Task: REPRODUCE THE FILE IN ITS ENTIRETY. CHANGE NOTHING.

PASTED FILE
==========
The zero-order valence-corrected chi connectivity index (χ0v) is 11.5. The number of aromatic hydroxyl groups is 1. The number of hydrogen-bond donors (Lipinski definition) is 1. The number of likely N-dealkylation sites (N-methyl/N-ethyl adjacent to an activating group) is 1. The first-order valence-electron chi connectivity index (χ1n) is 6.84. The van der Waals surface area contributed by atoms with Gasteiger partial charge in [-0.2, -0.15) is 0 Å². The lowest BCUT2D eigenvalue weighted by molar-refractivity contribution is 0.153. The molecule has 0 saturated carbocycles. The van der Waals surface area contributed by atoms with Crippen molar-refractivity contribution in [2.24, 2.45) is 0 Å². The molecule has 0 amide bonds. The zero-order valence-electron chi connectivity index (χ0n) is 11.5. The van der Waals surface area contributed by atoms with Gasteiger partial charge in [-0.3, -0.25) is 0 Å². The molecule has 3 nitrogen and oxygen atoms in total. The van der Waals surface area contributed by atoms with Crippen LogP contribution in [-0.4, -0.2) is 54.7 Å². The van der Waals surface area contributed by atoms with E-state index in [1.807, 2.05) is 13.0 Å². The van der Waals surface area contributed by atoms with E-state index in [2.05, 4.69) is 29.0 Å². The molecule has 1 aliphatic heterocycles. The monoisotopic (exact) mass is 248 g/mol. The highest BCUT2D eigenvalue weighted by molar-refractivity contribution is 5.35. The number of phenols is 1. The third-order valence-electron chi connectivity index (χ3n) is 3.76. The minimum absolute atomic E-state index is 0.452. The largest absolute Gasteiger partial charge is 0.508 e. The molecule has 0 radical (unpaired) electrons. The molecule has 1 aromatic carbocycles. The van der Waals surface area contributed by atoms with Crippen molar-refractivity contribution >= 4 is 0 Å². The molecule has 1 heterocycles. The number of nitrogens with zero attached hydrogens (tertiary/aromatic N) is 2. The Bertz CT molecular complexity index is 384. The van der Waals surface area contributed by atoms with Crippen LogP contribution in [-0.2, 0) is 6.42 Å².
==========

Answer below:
The zero-order valence-corrected chi connectivity index (χ0v) is 11.5. The number of aromatic hydroxyl groups is 1. The number of hydrogen-bond donors (Lipinski definition) is 1. The number of likely N-dealkylation sites (N-methyl/N-ethyl adjacent to an activating group) is 1. The first-order valence-electron chi connectivity index (χ1n) is 6.84. The van der Waals surface area contributed by atoms with Gasteiger partial charge in [-0.2, -0.15) is 0 Å². The lowest BCUT2D eigenvalue weighted by molar-refractivity contribution is 0.153. The molecule has 0 saturated carbocycles. The van der Waals surface area contributed by atoms with Crippen molar-refractivity contribution in [2.24, 2.45) is 0 Å². The molecule has 0 amide bonds. The zero-order valence-electron chi connectivity index (χ0n) is 11.5. The van der Waals surface area contributed by atoms with Gasteiger partial charge in [-0.3, -0.25) is 0 Å². The molecule has 3 nitrogen and oxygen atoms in total. The van der Waals surface area contributed by atoms with Crippen LogP contribution in [-0.4, -0.2) is 54.7 Å². The van der Waals surface area contributed by atoms with E-state index in [1.807, 2.05) is 13.0 Å². The van der Waals surface area contributed by atoms with E-state index in [2.05, 4.69) is 29.0 Å². The molecule has 1 aliphatic heterocycles. The monoisotopic (exact) mass is 248 g/mol. The highest BCUT2D eigenvalue weighted by molar-refractivity contribution is 5.35. The number of phenols is 1. The third-order valence-electron chi connectivity index (χ3n) is 3.76. The minimum absolute atomic E-state index is 0.452. The largest absolute Gasteiger partial charge is 0.508 e. The molecule has 0 radical (unpaired) electrons. The molecule has 1 aromatic carbocycles. The van der Waals surface area contributed by atoms with Crippen molar-refractivity contribution >= 4 is 0 Å². The molecule has 1 heterocycles. The number of nitrogens with zero attached hydrogens (tertiary/aromatic N) is 2. The Bertz CT molecular complexity index is 384. The van der Waals surface area contributed by atoms with Crippen LogP contribution in [-0.2, 0) is 6.42 Å².